HVACMonitor: web enabled monitoring

hvac

[Marc] submitted this project he’s been building. It’s a web enabled HVAC monitoring system. He’s using a pic-web development board with a custom I/O daughter board to control the HVAC system.  The project allows for the system to be monitored and controlled via the web. It should be able to interface with most commercial and residential systems. As usual, schematics and source files are available on his site.

Comments

  1. Bill Shazzby says:

    Hi to you,

    Recently I have come across this design and I have found it to have been very informative!

    I have since recently implemented a much also similar design in my own applications such as in my house.

    Thanks for your concurring information given to us.

    Bill Shazzby

    Please pardon my english, it is due to my not being originally an english person, thank you.

  2. Steve says:

    Not a bad project. If you are seriously interested in micro-scada-like hvac monitoring/control you may want to check out this guys approach and combine the best of both worlds.
    http://www.ourcoolhouse.com/scada.htm

    I’ll bet neither can program a GE/Gentex ECM motor though, so good luck with that one.
    Eh all pun aside. Good to see some tinkering with HVAC now someone needs to take it to the next level.

  3. Steve, thanks for the reference article. Definitely a good read. The nice thing about both projects is that they are fully customizable to whatever hardware limitation there is, as the code is totally custom and can be written to do whatever.

    Ourcoolhouse.com has definitely got the monitoring down. They should work on graphing all that data out and getting down to core savings both economically and energy-wise.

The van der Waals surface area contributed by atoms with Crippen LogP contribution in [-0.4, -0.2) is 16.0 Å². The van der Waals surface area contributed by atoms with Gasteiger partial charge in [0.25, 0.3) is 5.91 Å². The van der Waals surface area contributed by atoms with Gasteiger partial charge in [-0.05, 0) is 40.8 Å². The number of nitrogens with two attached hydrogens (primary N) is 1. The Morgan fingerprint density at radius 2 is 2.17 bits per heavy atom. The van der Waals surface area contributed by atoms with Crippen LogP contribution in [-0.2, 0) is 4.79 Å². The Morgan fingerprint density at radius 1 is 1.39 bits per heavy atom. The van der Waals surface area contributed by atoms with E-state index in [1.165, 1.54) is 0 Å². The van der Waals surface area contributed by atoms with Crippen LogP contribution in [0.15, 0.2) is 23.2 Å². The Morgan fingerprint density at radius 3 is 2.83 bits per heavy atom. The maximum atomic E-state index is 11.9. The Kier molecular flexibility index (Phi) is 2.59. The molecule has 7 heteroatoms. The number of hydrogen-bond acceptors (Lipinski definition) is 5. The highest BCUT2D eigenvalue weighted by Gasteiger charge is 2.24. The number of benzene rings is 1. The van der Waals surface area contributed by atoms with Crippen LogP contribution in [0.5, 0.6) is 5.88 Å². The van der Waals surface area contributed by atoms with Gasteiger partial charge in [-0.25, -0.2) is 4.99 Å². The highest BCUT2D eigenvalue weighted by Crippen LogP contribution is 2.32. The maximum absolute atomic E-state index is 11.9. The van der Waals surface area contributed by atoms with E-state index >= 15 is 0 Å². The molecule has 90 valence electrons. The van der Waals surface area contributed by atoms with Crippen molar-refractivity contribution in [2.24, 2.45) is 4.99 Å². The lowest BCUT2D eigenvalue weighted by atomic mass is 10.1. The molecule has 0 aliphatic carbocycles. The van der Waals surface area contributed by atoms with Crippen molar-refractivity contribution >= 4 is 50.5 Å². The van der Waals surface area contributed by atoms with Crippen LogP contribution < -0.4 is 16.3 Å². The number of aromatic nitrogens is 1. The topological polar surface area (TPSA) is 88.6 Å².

Marc Daigneault
    HVACMonitor

  4. Steve says:

    Mark,
    No doubts at all. Things need to be taken to the next step here. The hvac/r industry is not going to bring about change. just consider ashre wiring schema. its not hing but an old-school head ache.it simply should not be used anymore. though few people will admit it. if you are interested i have quite a few hvac projects that are very advanced to say the least. (probably why i gripe and groan so much, comparing everything to what i know is possible)

  5. Steve, email me with details about the HVAC stuff you speak off. You can find my details on my website.

    Marc Daigneault
    MGDengineering.com/hvac.htm

  6. Tuckie says:

    I’ve been very interested in doing the same for my house. The one detail I didn’t see was the handling of the temperature regulation. What’s the best method/algorithm to prevent constant on/off switching of the ac/heat, while still maintaining a fairly constant temperature?

  7. fartface says:

    I just bought a thermostat that had rs232 out.

    run it to a PC, (or in my case the Crestron processor) and you are all done.

    Guys have been doing this stuff in home automation for decades now, how is this new?

  8. anon says:

    24 VAC is such a pain in the ass

  9. pio says: